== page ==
Monday, November 22, 2010

Displaying timestamps in client's(viewer's) timezone with jQuery date format 1.0

While I was going through the Google App Engine tutorial to create a nice looking guestbook. I wanted each message to display its timestamp in the viewer's timezone. Each message was already timestamped in the datastore in Coordinate Universal Time (UTC). My tasks are to format them into desire format "MM/dd/yyyy hh:mm:ss a" and display the times in the viewer's timezone.

I searched javascript utilities and came across the jQuery dateFormat 1.0. However, I had to modify a few things. The original code is here and below:

jquery.dateFormat-1.0.js
  132 case "hh":
  133     retValue += (time.hour === 0 ? 12 : time.hour < 13 ? time.hour : time.hour - 12);
  134     pattern = "";
  135     break;
  136 case "mm":
  137     retValue += time.minute;
  138     pattern = "";
  139     break;
  140 case "ss":
  141     retValue += time.second;
  142     pattern = "";
  143     break;



There are two issues within these lines of code:
  1. Notice on line 133 the triple equals (===) is used to compared. Ideally sounds and looks great, however the value in "time.hour" sometimes are "00" as string. To fix it I use the double equals (==) comparison operator instead.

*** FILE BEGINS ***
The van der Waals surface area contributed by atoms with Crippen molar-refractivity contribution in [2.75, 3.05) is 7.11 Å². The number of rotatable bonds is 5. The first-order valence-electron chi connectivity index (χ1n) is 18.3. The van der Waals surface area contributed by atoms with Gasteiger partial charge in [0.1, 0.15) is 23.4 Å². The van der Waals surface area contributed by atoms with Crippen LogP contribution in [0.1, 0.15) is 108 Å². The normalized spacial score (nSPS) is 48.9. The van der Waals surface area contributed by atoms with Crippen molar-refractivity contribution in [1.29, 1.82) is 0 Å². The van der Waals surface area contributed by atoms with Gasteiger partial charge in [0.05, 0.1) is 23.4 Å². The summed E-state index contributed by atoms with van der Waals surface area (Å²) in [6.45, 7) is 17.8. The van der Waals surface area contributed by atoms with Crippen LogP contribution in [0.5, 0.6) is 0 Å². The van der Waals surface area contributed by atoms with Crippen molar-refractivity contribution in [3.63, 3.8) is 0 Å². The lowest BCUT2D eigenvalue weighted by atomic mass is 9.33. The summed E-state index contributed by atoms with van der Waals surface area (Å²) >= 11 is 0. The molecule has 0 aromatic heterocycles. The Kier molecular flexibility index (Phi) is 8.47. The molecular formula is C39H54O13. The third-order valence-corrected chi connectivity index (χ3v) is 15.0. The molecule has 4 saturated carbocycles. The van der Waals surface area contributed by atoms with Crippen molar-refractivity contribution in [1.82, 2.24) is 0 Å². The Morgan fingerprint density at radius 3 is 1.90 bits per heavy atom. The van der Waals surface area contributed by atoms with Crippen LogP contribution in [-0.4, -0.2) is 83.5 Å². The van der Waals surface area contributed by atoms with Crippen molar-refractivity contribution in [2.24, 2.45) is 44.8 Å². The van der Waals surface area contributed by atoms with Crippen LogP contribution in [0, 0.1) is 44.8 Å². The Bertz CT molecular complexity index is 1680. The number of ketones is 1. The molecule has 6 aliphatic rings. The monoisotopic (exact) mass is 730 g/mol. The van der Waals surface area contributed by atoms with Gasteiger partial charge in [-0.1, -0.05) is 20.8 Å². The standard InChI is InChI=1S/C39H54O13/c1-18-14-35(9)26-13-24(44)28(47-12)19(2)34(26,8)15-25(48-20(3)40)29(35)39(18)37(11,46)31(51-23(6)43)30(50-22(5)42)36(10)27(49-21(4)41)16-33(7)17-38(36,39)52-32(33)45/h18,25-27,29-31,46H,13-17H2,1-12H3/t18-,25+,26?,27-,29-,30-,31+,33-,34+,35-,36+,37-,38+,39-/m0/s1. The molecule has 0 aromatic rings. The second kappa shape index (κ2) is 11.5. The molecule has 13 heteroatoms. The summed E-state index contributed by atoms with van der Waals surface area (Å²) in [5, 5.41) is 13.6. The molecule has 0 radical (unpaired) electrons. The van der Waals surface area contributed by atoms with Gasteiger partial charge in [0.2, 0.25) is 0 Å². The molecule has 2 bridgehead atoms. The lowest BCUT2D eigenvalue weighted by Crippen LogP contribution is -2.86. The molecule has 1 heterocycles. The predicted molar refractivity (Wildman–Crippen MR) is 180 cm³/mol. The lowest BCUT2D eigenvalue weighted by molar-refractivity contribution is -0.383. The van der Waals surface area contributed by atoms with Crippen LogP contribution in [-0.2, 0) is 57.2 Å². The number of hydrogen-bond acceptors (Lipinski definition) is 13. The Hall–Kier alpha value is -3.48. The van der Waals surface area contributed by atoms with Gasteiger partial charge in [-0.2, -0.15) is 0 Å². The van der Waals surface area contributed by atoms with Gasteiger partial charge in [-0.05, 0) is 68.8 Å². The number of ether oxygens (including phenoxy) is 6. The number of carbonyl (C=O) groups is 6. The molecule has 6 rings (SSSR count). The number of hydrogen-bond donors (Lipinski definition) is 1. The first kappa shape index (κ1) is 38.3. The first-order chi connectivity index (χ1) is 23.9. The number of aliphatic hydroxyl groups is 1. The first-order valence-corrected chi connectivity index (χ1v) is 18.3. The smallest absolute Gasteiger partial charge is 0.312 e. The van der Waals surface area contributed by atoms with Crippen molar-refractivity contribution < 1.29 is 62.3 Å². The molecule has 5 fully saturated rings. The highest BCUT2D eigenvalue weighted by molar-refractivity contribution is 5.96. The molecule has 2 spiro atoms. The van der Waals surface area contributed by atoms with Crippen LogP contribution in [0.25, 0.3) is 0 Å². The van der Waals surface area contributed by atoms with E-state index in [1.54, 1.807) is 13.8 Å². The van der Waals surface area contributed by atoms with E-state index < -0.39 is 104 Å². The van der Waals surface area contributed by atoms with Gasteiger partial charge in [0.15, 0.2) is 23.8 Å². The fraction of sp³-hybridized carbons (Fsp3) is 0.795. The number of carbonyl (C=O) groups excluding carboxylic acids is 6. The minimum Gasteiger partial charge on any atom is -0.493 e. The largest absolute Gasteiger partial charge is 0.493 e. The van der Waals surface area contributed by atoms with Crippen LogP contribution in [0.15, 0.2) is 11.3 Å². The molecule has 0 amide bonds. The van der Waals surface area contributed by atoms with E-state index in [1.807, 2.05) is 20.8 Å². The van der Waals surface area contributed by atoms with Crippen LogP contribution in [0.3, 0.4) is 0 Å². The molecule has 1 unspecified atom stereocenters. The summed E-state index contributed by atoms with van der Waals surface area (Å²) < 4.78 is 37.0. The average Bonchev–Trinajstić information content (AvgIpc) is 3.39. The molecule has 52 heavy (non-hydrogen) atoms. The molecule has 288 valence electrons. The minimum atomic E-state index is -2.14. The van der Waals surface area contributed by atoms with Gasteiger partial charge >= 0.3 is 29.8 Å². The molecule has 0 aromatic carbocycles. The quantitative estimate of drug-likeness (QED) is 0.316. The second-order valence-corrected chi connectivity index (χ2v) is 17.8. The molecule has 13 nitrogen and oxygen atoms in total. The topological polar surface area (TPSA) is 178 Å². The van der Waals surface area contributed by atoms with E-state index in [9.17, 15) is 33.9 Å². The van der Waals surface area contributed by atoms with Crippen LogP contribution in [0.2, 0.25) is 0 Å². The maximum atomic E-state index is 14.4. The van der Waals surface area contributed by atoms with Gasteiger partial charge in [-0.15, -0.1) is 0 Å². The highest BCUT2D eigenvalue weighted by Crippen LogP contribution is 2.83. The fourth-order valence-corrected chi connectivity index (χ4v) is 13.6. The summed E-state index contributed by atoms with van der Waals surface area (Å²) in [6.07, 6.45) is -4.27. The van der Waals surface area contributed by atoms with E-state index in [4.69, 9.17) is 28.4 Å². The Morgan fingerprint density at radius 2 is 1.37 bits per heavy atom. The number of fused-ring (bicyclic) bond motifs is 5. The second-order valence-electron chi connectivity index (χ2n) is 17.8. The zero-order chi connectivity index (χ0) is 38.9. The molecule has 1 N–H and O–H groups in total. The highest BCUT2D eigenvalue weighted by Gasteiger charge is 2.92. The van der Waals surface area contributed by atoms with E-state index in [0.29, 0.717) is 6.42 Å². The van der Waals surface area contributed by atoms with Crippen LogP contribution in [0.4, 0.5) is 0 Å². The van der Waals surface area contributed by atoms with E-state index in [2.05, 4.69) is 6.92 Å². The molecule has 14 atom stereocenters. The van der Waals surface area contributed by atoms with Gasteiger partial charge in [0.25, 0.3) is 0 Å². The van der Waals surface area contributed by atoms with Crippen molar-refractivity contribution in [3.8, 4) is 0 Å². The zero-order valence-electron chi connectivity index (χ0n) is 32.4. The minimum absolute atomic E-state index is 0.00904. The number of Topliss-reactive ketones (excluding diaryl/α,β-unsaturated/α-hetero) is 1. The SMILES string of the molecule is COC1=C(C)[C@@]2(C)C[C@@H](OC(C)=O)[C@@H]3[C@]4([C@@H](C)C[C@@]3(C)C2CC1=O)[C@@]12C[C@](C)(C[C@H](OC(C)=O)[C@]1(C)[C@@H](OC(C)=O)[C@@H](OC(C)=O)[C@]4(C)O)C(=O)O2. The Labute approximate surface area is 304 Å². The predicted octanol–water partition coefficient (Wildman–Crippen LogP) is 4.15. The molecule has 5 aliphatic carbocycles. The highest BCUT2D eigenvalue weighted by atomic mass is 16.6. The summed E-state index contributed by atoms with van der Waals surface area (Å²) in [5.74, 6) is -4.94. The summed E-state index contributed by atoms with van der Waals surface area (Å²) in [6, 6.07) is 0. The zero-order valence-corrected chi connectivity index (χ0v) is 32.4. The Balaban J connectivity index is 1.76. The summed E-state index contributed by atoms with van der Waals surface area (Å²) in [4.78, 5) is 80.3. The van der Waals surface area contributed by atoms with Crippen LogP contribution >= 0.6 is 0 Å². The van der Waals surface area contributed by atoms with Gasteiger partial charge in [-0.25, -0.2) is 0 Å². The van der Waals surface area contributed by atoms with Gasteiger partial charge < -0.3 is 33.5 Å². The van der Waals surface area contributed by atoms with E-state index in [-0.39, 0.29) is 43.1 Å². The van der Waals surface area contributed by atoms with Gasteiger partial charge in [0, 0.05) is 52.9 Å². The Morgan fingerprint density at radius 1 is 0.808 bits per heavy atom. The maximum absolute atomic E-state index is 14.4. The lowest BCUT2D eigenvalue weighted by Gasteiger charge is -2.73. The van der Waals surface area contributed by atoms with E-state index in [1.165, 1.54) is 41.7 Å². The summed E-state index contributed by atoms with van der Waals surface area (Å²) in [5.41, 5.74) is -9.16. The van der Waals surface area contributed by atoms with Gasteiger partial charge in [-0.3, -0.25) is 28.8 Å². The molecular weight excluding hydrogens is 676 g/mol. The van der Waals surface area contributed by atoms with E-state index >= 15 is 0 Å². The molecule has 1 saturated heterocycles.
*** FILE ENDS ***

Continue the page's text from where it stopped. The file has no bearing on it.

2. time.second contains the second information as well as the timezone information. Therefore, if you specified "ss" as part of your format it will include the viewer's current timezone information and it will just clutter your screen because there is no point displaying the same information for each message. To fix it I further parsed the time.second and made a "tz" format for displaying timezones.
Below are the changes:

jquery.dateFormat-1.0.dc.js
  132 case "hh":
  133     //time.hour is "00" as string == is used instead of ===
  134     retValue += (time.hour == 0 ? 12 : time.hour < 13 ? time.hour : time.hour - 12);
  135     pattern = "";
  136     break;
  137 case "mm":
  138     retValue += time.minute;
  139     pattern = "";
  140     break;
  141 case "ss":
  142     //ensure only seconds are added to the return string
  143     retValue += time.second.substring(0, 2);
  144     pattern = "";
  145     break;
  146 case "tz"://parse out the timezone information
  147     retValue += time.second.substring(3, time.second.length);
  148     pattern = "";
  149     break;

You can see my full version of the jQuery date format here. Once I fixed the format I then found a post on stackoverflow.com about converting UTC to local user timezone. Thanks to CodeGrue's help.
    3 (function ($) {
    4     $.fn.localTimeFromUTC = function (format) {
    5         return this.each(function () {
    6 
    7             // get time offset from browser
    8             var currentDate = new Date();
    9             var offset = -(currentDate.getTimezoneOffset() / 60);
   10 
   11             // get provided date
   12             var tagText = $(this).html();
   13             var givenDate = new Date($.format.date(tagText, format));
   14